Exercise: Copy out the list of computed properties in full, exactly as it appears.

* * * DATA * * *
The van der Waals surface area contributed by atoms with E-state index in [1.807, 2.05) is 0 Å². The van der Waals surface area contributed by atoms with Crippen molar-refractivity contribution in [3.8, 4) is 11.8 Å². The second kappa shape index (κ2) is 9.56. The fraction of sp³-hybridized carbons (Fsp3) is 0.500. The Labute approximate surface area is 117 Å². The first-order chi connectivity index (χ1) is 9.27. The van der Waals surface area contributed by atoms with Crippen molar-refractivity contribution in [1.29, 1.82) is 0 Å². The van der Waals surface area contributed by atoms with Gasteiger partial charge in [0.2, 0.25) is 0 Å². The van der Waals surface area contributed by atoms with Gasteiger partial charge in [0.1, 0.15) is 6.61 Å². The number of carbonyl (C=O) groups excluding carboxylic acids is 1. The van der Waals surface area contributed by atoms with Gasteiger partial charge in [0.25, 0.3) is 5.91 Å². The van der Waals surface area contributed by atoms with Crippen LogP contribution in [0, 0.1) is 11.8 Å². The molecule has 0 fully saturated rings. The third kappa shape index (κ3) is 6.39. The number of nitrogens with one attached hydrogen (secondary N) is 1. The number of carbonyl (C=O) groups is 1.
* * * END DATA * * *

The van der Waals surface area contributed by atoms with E-state index in [1.807, 2.05) is 0 Å². The van der Waals surface area contributed by atoms with Crippen molar-refractivity contribution in [3.8, 4) is 11.8 Å². The second kappa shape index (κ2) is 9.56. The fraction of sp³-hybridized carbons (Fsp3) is 0.500. The Labute approximate surface area is 117 Å². The first-order chi connectivity index (χ1) is 9.27. The van der Waals surface area contributed by atoms with Crippen molar-refractivity contribution in [1.29, 1.82) is 0 Å². The van der Waals surface area contributed by atoms with Gasteiger partial charge in [0.2, 0.25) is 0 Å². The van der Waals surface area contributed by atoms with Gasteiger partial charge in [0.1, 0.15) is 6.61 Å². The number of carbonyl (C=O) groups excluding carboxylic acids is 1. The van der Waals surface area contributed by atoms with Gasteiger partial charge in [0.25, 0.3) is 5.91 Å². The van der Waals surface area contributed by atoms with Crippen LogP contribution in [0, 0.1) is 11.8 Å². The molecule has 0 fully saturated rings. The third kappa shape index (κ3) is 6.39. The number of nitrogens with one attached hydrogen (secondary N) is 1. The number of carbonyl (C=O) groups is 1.